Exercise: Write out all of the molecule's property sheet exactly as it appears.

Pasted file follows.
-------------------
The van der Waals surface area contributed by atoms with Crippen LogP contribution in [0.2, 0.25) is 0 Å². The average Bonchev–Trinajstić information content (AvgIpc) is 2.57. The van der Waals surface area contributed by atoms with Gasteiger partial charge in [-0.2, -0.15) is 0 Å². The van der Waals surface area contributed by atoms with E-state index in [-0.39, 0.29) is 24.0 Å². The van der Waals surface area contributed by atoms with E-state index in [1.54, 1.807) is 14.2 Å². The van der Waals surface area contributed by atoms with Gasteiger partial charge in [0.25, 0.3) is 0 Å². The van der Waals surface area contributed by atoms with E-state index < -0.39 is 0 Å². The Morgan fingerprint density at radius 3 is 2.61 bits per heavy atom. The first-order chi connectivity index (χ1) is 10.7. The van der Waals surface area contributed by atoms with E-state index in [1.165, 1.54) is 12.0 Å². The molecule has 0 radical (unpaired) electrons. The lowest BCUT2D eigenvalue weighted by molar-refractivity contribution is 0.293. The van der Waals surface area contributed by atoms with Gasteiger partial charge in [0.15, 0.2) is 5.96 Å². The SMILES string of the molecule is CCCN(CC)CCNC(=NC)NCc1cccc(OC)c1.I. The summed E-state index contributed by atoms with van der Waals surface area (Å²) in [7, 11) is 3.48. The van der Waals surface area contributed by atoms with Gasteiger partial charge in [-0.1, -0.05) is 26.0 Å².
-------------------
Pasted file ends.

The van der Waals surface area contributed by atoms with Crippen LogP contribution in [0.2, 0.25) is 0 Å². The average Bonchev–Trinajstić information content (AvgIpc) is 2.57. The van der Waals surface area contributed by atoms with Gasteiger partial charge in [-0.2, -0.15) is 0 Å². The van der Waals surface area contributed by atoms with E-state index in [-0.39, 0.29) is 24.0 Å². The van der Waals surface area contributed by atoms with E-state index in [1.54, 1.807) is 14.2 Å². The van der Waals surface area contributed by atoms with Gasteiger partial charge in [0.25, 0.3) is 0 Å². The van der Waals surface area contributed by atoms with E-state index < -0.39 is 0 Å². The Morgan fingerprint density at radius 3 is 2.61 bits per heavy atom. The first-order chi connectivity index (χ1) is 10.7. The van der Waals surface area contributed by atoms with E-state index in [1.165, 1.54) is 12.0 Å². The molecule has 0 radical (unpaired) electrons. The lowest BCUT2D eigenvalue weighted by molar-refractivity contribution is 0.293. The van der Waals surface area contributed by atoms with Gasteiger partial charge in [0.15, 0.2) is 5.96 Å². The SMILES string of the molecule is CCCN(CC)CCNC(=NC)NCc1cccc(OC)c1.I. The summed E-state index contributed by atoms with van der Waals surface area (Å²) in [7, 11) is 3.48. The van der Waals surface area contributed by atoms with Gasteiger partial charge in [-0.1, -0.05) is 26.0 Å².